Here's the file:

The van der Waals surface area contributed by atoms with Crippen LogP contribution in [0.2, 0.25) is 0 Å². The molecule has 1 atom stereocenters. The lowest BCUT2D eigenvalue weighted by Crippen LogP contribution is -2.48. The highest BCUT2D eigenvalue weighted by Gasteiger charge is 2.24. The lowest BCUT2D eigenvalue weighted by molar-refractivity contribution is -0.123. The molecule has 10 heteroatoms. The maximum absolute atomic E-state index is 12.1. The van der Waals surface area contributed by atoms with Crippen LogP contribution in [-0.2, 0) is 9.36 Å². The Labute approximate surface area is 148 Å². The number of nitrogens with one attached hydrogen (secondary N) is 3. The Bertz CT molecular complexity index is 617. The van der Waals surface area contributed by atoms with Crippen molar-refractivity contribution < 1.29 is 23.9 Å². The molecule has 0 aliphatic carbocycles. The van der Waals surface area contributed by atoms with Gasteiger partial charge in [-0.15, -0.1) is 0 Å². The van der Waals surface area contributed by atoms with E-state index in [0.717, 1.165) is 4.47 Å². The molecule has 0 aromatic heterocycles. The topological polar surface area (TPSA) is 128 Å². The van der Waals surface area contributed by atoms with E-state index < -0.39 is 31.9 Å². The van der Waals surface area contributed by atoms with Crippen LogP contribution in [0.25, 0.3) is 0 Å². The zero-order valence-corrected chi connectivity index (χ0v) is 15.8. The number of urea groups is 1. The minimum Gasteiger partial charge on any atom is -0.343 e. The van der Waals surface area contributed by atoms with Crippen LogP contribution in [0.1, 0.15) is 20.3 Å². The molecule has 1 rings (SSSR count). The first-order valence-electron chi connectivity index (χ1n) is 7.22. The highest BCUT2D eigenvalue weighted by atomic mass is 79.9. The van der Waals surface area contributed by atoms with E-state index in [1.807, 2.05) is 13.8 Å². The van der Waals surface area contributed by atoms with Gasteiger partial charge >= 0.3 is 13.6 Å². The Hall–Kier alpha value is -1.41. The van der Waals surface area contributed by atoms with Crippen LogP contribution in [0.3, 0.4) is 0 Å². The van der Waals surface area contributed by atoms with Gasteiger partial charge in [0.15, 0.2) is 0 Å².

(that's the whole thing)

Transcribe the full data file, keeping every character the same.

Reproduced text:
The van der Waals surface area contributed by atoms with Crippen LogP contribution in [0.2, 0.25) is 0 Å². The molecule has 1 atom stereocenters. The lowest BCUT2D eigenvalue weighted by Crippen LogP contribution is -2.48. The highest BCUT2D eigenvalue weighted by Gasteiger charge is 2.24. The lowest BCUT2D eigenvalue weighted by molar-refractivity contribution is -0.123. The molecule has 10 heteroatoms. The maximum absolute atomic E-state index is 12.1. The van der Waals surface area contributed by atoms with Crippen LogP contribution in [-0.2, 0) is 9.36 Å². The Labute approximate surface area is 148 Å². The number of nitrogens with one attached hydrogen (secondary N) is 3. The Bertz CT molecular complexity index is 617. The van der Waals surface area contributed by atoms with Crippen molar-refractivity contribution < 1.29 is 23.9 Å². The molecule has 0 aliphatic carbocycles. The van der Waals surface area contributed by atoms with Gasteiger partial charge in [-0.15, -0.1) is 0 Å². The van der Waals surface area contributed by atoms with E-state index in [0.717, 1.165) is 4.47 Å². The molecule has 0 aromatic heterocycles. The topological polar surface area (TPSA) is 128 Å². The van der Waals surface area contributed by atoms with E-state index < -0.39 is 31.9 Å². The van der Waals surface area contributed by atoms with Crippen LogP contribution in [0.25, 0.3) is 0 Å². The zero-order valence-corrected chi connectivity index (χ0v) is 15.8. The number of urea groups is 1. The minimum Gasteiger partial charge on any atom is -0.343 e. The van der Waals surface area contributed by atoms with Crippen LogP contribution in [0.1, 0.15) is 20.3 Å². The molecule has 1 rings (SSSR count). The first-order valence-electron chi connectivity index (χ1n) is 7.22. The highest BCUT2D eigenvalue weighted by atomic mass is 79.9. The van der Waals surface area contributed by atoms with E-state index in [1.807, 2.05) is 13.8 Å². The van der Waals surface area contributed by atoms with Gasteiger partial charge >= 0.3 is 13.6 Å². The Hall–Kier alpha value is -1.41. The van der Waals surface area contributed by atoms with Crippen LogP contribution in [0.3, 0.4) is 0 Å². The van der Waals surface area contributed by atoms with Gasteiger partial charge in [0.15, 0.2) is 0 Å².